Sieve v1.21 is slowing down. First the WU needs more and more processing time, then the start of a new WU after the end of the old one takes as long as 26-32 seconds. This has happened already in three PC:s


I'm trying to determine whether caching the sieve is working or not. It should be present in the project directory between WUs. It takes a few seconds to create the sieve file (the larger the sieve the long it takes) so if it isn't caching the file, it could add to the completion time since the percent done isn't reported until after the sieve is created.

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Message 21329 - Posted: 23 Sep 2015, 18:12:47 UTC - in response to Message 21279.

I notice something interesting when clean up temp files. slieve app create OCL****.tmp files for each wu. I delete more then 10 thousant OCL*.tmp files from temp directory. I dont see this temp files before. This is normal or not ?


The only files the Collatz application creates are:

stderr.txt - what you seen when you look at a result on the web site

out.txt - the file uploaded to the server with the results

sieveXX.bin - the sieve file where XX is the sieve size; if cache_sieve=0 then it is deleted when the workunit is completed

So, it is either created by either BOINC (unlikely) or possibly the AMD video driver when it compiles the OpenCL kernel. These files do not exist on my laptop which has an nVidia GPU so my assumption is that the files are from the AMD video driver.

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Message 21333 - Posted: 23 Sep 2015, 22:55:01 UTC

The problem is tons of ATI/AMD OCL temporary files (size 0 bytes).
I suggest to run EraseOCL.bat via scheduler every 60 minutes (if crunching MW or Collatz sieving). For other OCL apps is four hours enough.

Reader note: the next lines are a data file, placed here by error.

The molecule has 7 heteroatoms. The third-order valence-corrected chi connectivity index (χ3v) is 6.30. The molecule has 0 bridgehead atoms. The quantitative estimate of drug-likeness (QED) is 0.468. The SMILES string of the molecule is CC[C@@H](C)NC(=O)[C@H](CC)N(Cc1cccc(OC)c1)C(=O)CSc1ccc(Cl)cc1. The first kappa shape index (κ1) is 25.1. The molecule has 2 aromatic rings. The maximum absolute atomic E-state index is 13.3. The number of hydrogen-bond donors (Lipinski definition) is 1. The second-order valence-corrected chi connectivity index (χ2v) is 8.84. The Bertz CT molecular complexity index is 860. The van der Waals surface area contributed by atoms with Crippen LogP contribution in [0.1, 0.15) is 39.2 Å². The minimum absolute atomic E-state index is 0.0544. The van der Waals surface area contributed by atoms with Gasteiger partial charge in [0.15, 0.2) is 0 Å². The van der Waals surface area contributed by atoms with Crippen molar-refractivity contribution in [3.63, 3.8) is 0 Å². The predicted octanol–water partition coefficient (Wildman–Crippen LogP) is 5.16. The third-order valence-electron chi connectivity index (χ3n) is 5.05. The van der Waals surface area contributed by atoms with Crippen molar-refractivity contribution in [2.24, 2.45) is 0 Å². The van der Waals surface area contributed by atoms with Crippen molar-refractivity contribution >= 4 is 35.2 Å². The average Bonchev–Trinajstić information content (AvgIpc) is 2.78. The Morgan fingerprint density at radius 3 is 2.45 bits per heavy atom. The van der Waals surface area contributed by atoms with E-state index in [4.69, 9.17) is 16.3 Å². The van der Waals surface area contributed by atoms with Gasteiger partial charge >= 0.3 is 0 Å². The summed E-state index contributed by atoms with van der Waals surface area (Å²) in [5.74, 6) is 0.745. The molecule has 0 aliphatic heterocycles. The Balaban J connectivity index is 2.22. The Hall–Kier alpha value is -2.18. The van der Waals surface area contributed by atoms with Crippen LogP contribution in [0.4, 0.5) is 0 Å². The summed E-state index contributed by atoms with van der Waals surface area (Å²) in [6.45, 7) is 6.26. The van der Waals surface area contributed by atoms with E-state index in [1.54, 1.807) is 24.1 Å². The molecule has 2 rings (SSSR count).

erase C:\Users\<user_name>\AppData\Local\Temp\OCL*.tmp

"C:" is drive where the system is installed. Drivers newer than 13.9 produces this garbage.

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Message 21334 - Posted: 24 Sep 2015, 4:39:10 UTC - in response to Message 21333.

The problem is tons of ATI/AMD OCL temporary files (size 0 bytes).
I suggest to run EraseOCL.bat via scheduler every 60 minutes (if crunching MW or Collatz sieving). For other OCL apps is four hours enough.
erase C:\Users\<user_name>\AppData\Local\Temp\OCL*.tmp

"C:" is drive where the system is installed. Drivers newer than 13.9 produces this garbage.


Or, if you want the batch file to work for any user, use the command:

del %temp%\OCL*.tmp

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Message 21345 - Posted: 27 Sep 2015, 6:01:47 UTC

I wonder if it is just my setup or there is a shortage of Nvidia WU's?

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Message 21372 - Posted: 30 Sep 2015, 18:14:42 UTC - in response to Message 21345.

Hey Guys,

take it to the edge...Fury NANO ! 64 sec Sieve_Runtime ! Have fun ...

verbose=1